The commercial sector plays an important secondary role in the dissemination of government information. The American public is served by a diversity of information providers. No public or private entity should enjoy a monopoly over any body of government information through exclusive contracts, resale restrictions or other restrictive trade practices.

  • D. Libraries of Record
    On a state and local level, there are a number of entities that serve as a library of record, including the New York State Legislative Library, New York State Library and Archives, New York City Municipal Reference & Research Center, New York County Lawyers’ Association, Association of the Bar of the City of New York, the New York law Institute, New York State Bar Association and area law schools. LLAGNY encourages the maintenance and development of these entities.

III. State and Local Resources

LLAGNY seeks a leadership role in the development and management of state and local legal resources. Coordinated action is needed to build specialized legal collections and inter-library service networks. Continued development of a standardized classification system for all legal materials is an Association priority.

The Association supports timely and equitable access to state and local legal resources regardless of the format in which the information is fixed.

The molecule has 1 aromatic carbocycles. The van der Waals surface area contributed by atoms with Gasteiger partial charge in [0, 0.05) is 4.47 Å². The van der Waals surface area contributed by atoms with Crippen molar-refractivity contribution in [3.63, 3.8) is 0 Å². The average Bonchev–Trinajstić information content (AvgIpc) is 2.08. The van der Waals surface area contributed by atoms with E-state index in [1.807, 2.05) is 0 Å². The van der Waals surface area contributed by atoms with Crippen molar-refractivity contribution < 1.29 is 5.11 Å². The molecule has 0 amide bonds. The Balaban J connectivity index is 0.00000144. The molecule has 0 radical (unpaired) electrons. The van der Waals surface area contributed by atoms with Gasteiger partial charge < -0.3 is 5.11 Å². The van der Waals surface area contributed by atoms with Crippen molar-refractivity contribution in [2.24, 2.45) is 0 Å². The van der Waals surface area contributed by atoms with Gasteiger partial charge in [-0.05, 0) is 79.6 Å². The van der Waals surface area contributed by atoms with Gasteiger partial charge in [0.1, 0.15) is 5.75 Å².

IV. Information Technology

  • A. National Information Infrastructure (NII)
    LLAGNY encourages the development and deployment of the NII to take advantage of our nation’s resources in information, communication, and computing technologies. Legal and nonlegal information should be made available through the NII to a broad cross-section of America, including law libraries.

    The development of the NII should ensure broad public access to electronic government information by providing low-cost access for all citizens regardless of income or geographic area. LLAGNY believes that the development of an open network architecture system will ensure broad public access. The right of fair use and the noncopyrightable nature of government information paid for by taxpayers should be maintained in the electronic environment.

  • B. Telecommunications
    No modern law library can operate without telecommunication services. Cataloging utilities, electronic bulletin boards and computer-aided legal research all depend upon electronic data transfer.